Sunday, August 28, 2011

Wine, Women and a Cardinal Rule of Tasting.....!!

It is good to see more and more women involved in the wine industry as writers, wine makers and on the sales side of the industry.
There are also some great web pages and blogs written by women.  
Women for Wine Sense is an organization that has recently celebrated its 21st birthday.
As well on the consumer side, women outnumber men significantly in the purchase of wine.
Women  buy 77 percent and consume 60 percent of the wine in the United States.  
It is generally known that women can smell and taste wine better than men. In my own experience I have observed this time and again. I write an email wine newsletter in which I review wines. I have a panel of 8 tasters, 4 women and 4 men ( not always the same tasters ) and we blind taste the wines. The ladies give me better descriptors both of aromas and flavor profiles. As an added bonus, I can read their notes better. I hasten to add that I have a couple of gents who are regularly on my panel and who are outstanding tasters.
My annual sparkling wine tasting just before the holiday season starts is usually more ladies than men and they have a blast.
 Six ladies and two men. I am taking the picture and therefore not visible. 
Given all this, why in the world does a marketing firm come up with what I consider a put down of women's wine sense and knowledge by creating a wine and  bottling  it in a perfume shaped bottle?

 One of the cardinal rules when tasting wine is not to wear perfume or any other scents. Obviously the marketers and makers of this product show their lack of knowledge and sense. At least that is the way I see it!!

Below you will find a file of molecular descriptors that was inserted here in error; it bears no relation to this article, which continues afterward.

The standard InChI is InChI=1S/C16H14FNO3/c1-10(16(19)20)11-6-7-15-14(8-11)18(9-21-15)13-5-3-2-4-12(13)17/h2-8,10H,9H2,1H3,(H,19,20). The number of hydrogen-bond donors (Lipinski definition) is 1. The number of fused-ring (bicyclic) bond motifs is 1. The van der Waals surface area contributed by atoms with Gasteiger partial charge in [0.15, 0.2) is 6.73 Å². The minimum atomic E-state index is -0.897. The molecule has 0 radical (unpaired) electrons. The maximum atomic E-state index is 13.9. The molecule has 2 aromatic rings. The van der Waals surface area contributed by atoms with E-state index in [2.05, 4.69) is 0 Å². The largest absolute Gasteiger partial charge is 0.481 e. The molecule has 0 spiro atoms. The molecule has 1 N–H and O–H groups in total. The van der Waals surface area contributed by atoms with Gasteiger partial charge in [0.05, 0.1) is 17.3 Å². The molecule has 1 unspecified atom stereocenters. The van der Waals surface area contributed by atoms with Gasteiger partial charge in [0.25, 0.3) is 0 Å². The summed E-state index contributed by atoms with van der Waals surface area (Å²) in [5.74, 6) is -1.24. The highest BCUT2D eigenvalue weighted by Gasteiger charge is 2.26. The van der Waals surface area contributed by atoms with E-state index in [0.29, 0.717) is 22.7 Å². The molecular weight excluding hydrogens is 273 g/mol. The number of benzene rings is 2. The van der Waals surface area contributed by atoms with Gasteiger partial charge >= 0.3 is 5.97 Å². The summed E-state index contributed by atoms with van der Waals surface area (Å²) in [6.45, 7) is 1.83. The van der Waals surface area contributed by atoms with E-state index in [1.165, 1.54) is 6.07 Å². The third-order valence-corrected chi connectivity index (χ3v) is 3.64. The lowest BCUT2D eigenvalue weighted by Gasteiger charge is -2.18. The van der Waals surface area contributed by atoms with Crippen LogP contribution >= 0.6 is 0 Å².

Monday, May 09, 2011

Is That Isinglass in my Wineglass??

The backroom beurocrats are at it once again. If you need a make work project, pick on wine labels. This time it is the ever vigilant crew at Health Canada. 
And isinglass is one of the culprits the unsuspecting public must be protected against. Isinglass is a derivative of swim bladders in fish and most often sturgeons are used in its production.

Living on the west coast of Canada on Vancouver Island, home to our beautiful salmon, naturally I show you a picture of a Sockeye salmon swim bladder. What a magnificent piece of equipment to have on board.The air in the bladder provides buoyancy and thus allowing them to float. The amount of air can be adjusted so they can hover at different levels in the water.
But I am straying away from the point of my blog entry. The point being that this new label requirement is another bit of idiocy foisted upon the wine industry. 
I won't go into details because in his usual right on style   
BEPPI CROSARIOL  of the Globe and Mail